My other query is doing a right turn from a minor road into a main road. I suppose the above is used exactly the same. Even if I have been

waiting at the junction for a minute or 2. The lights change to green or a gap appears, and I right lifesaver check and then go.


If someone could comment if this is correct or this is totally wrong then that would be great, really appreciate that.


My other question is... Can I take my hand of the left handlebar to raise and lower my visor while on the test or should I put it down from the start and just live with it? I prefer it up when at the slower speeds you see.


Thanks all,


Kevin

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firstly, IMHO you are massively overthinking it.

always make rear observations before signalling and moving, and lifesavers are there to save your life, not as a test objective... if you feel you need to know whats alongside you for your own safety, then do one( a lifesaver).

there is no such thing as too much observation..but theres definitely such a thing as too little.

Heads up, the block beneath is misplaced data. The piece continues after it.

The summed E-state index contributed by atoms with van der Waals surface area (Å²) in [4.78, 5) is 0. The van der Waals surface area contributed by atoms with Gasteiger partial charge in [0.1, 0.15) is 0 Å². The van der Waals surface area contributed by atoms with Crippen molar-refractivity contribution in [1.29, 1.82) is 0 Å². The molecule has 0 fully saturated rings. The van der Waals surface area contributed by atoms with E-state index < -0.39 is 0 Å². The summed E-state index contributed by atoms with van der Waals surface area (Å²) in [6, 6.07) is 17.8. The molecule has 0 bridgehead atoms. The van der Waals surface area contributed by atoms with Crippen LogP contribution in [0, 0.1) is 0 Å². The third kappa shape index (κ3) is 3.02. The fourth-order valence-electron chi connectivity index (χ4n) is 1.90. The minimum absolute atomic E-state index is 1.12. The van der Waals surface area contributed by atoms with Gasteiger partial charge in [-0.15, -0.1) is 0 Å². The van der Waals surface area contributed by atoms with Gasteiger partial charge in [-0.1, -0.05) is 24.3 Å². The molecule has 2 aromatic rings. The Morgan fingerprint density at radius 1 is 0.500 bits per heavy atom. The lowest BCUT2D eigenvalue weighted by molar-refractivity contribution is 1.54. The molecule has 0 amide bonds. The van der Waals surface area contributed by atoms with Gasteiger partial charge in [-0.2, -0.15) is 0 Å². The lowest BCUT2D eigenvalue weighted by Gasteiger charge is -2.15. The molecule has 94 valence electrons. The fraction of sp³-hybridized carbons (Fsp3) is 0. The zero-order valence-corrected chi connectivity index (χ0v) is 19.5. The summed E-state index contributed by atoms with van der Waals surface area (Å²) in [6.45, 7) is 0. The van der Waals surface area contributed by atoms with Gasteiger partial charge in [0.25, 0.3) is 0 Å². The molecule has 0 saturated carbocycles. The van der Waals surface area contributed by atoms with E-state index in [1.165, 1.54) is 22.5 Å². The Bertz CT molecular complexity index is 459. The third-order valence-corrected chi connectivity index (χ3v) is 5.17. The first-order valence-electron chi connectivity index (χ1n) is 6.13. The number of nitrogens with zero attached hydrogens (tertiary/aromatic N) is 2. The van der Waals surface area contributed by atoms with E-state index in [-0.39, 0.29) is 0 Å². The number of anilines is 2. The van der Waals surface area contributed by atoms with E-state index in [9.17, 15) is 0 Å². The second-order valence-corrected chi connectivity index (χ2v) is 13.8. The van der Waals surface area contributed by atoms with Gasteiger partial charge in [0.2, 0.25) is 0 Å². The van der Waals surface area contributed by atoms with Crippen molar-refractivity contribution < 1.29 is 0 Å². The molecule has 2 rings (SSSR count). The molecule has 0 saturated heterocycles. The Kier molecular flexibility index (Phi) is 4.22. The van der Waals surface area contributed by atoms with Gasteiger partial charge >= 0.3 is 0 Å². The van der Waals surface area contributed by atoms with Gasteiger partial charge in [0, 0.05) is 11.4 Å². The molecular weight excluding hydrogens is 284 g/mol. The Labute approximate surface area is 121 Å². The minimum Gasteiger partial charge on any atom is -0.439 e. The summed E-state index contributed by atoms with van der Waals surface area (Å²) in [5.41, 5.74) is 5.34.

stop thinking so much, start feeling it.

grow eyes in your arse and you wont go far wrong.

seriously though, the examiner isnt looking for textbook, they are looking for a smooth safe confident rider.

learn to feel whats right , ride smoothly , and be 100% switched on, always look, always signal...and enjoy the ride

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I could go on for ages about the rights and the wrong although the above message hits the nail on the head. Just ride the bike an do as many observations as you wish. You can't fail from looking to save your own butt!

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triple stress. life saver!


when moving across the road, especially on slowing down for a junction, take a quick glance over that right shoulder before moving. Car drivers are knobs and may want to sneak up your right side if you're road positioning isn't perfect.


on aproaching a right turn junction:


1. Check mirrors to see it's ok to manoeuvre.

2. Apply right turn signal.

3. Glance over your right shoulder.